Why BU’s Ibram X. Kendi Recruited 90 Writers to Tell Black America’s History
Poets, historians, journalists, philosophers, and activists were assigned a five-year period, from 1619 to 2019—and the book, Four Hundred Souls, took off
Ibram X. Kendi wanted to mark the 400th anniversary of the symbolic birthdate of Black America—August 20, 1619, when the first captive Africans were brought ashore in the colony of Virginia. Kendi, a leading antiracism scholar and the founding director of BU’s Center for Antiracist Research, thought about writing a book about that history, but decided there were already enough such books by lone male authors.
The story of those 400 years, from 1619 to 2019, is the story of a community and the only way to tell that story, Kendi determined, was with a community. So Kendi, together with University of Pittsburgh historian Keisha N. Blain, recruited 90 writers—historians, philosophers, journalists, anthropologists, activists, lawyers, novelists, and poets—and they all delivered.
The resulting anthology, Four Hundred Souls: A Community History of African America, 1619-2019 (One World, 2021), coedited by Kendi and Blain, is described as the first one-volume communal account of African American history—which is, of course, also American history. The book was published on February 2, and a week later, it debuted at No. 1 on the New York Times nonfiction best-seller list. The Root proclaimed Four Hundred Souls “a groundbreaking, epic, and deeply innovative exploration of how Black America as we now know it began” and “a love story to its descendants.”
“Collectively, this choir sings the chords of survival,” Kendi, the Andrew W. Mellon Professor in the Humanities and a College of Arts & Sciences professor of history, writes in his introduction. “Of struggle, of success, of death, of life, of joy, of racism, of antiracism, of destruction—of America’s clearest chords, years after year, of liberty, justice, and democracy for all. Four hundred chords.”
Kendi’s belief that the 400-year history of Black America was best told by a diverse community of writers is the same belief that guided his founding of the Center for Antiracist Research—as a community of multidisciplinary scholars who would work together with policymakers, advocates, journalists, and other scholars to eliminate racist policies.
Kendi’s and Blain’s virtual book tour—with stops at the Smithsonian National Museum of African American History and Culture, in Washington, D.C., the National Civil Rights Museum, in Memphis, Tenn., and the Schomburg Center for Research in Black Culture, in New York City—has been a rolling happening. Thousands of people from across the country tuned in to the Smithsonian and Schomburg events, taking to Chat to thank the authors, praise the book, and celebrate the courage, creativity, and resilience of the Black people who come alive in its pages. They asked: Why didn’t we learn this history before? How can we teach this? The Chat streams, along with the comments on Kendi’s and Blain’s Twitter feeds, have become their own community.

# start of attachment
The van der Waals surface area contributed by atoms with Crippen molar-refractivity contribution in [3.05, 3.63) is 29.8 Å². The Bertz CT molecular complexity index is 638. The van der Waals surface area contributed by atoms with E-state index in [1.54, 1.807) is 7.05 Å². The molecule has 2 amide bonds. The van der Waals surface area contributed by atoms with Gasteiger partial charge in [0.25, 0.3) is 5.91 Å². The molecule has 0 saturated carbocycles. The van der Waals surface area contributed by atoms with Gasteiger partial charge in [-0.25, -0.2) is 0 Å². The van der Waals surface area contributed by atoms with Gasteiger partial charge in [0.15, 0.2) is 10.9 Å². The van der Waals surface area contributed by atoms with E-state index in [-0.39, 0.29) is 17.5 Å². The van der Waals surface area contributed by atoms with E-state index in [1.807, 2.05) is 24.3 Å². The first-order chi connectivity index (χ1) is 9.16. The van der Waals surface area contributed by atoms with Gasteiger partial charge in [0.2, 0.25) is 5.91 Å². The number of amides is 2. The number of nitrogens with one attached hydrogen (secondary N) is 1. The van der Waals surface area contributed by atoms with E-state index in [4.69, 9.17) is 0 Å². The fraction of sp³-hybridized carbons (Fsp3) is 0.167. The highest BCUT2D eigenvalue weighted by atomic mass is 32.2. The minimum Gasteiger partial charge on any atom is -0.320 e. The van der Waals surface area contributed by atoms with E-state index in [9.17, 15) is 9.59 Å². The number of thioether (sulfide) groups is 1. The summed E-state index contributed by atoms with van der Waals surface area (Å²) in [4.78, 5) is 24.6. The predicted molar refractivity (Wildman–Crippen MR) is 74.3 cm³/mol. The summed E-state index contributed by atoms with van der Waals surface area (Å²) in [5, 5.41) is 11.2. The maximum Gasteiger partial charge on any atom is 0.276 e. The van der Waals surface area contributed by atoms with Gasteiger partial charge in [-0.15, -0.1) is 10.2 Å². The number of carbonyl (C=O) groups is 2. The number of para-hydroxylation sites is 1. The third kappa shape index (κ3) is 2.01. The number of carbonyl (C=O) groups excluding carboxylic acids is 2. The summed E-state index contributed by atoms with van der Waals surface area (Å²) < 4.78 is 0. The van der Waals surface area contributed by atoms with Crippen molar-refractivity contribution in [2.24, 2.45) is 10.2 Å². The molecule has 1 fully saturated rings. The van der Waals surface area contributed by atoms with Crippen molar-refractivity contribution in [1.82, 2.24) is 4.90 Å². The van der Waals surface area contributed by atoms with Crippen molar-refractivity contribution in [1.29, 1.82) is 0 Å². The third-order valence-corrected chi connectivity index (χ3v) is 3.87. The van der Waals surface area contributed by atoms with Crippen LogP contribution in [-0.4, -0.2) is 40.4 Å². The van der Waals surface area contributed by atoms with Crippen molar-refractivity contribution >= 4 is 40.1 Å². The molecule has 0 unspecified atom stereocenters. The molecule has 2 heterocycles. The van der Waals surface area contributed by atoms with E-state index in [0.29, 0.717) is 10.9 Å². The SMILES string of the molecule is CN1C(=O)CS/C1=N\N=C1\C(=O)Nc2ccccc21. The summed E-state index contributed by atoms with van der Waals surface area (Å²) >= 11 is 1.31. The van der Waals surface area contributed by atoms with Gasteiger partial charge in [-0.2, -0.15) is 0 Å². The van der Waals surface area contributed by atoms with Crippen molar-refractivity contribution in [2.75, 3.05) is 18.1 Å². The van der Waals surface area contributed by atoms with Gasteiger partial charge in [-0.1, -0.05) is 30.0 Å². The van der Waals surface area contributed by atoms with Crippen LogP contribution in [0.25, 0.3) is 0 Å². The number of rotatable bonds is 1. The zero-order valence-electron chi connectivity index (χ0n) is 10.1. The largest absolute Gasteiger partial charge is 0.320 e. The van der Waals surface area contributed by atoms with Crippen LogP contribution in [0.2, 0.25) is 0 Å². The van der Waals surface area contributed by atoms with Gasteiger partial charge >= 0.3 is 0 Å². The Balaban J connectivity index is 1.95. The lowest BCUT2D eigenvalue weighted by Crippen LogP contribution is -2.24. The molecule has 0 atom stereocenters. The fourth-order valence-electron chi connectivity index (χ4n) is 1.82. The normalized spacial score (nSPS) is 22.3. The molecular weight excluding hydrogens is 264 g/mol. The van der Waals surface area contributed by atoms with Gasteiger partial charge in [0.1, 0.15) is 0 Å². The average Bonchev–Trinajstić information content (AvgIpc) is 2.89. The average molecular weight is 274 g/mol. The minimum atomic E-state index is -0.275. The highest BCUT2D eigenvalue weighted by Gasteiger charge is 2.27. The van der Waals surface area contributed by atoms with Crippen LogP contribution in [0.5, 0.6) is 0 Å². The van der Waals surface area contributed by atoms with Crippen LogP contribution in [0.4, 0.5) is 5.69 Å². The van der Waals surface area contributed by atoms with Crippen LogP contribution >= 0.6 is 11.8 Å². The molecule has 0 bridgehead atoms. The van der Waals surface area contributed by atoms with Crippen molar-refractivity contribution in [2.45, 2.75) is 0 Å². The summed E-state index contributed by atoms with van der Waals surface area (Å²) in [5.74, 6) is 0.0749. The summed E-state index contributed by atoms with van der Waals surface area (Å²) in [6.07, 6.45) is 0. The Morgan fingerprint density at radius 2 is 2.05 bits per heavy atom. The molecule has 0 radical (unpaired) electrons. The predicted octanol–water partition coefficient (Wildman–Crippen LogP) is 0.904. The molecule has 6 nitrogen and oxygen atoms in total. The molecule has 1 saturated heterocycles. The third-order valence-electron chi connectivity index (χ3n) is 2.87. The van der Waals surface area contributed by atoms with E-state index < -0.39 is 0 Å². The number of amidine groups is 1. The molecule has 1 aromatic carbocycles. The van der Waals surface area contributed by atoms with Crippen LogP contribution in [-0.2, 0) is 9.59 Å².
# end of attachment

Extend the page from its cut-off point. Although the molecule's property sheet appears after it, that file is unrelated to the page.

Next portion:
Excluding the book’s 10 poets, each of the other 80 authors—among them Angela Davis, Rev. William J. Barber II, Nikole Hannah-Jones, Sherrilyn Ifill, Wesley Lowery, Peniel Joseph, Annette Gordon-Reed, Alicia Garza, and Isabel Wilkerson—tackles a five-year period of history, writing about a place, a person, an object, a law, or an event, connecting the past and the present. They document the construction by whites of a racist America, from the advent of slavery to Jim Crow to the killing of Michael Brown by a white police officer in Ferguson, Mo. They also chronicle Black resistance, from the rebellions of enslaved people in the 18th and 19th centuries to the 20th century Black Power movement to today’s Black Lives Matter.
The 10 poets—“the soloists in the choir,” Kendi calls them—each write verse, covering 40-year periods. The book is dedicated “to all the souls taken by Covid-19.”
BU Today spoke recently with Kendi about what he views as the significance of Four Hundred Souls and how it might be taught in school, why he and Blain chose to highlight stories of resistance to slavery, and how a book like Four Hundred Souls might have altered Kendi’s own views of Black people as a high school student.
With Ibram X. Kendi
BU Today: Why is this book important and who were you and Keisha Blain hoping to reach?
Kendi: First, it’s important for Americans to learn the full history of every single topic, and certainly of the Black American experience. But it’s difficult for any person to pull out a 1,000-page textbook, or even a single-authored book. And so we were thinking about a way to make a single-volume, 400-year history accessible to every single person and for every single American, who, I think, will be better served by understanding that history of Black Americans.
BU Today: Can you talk about things in the book that were new and revelatory to you?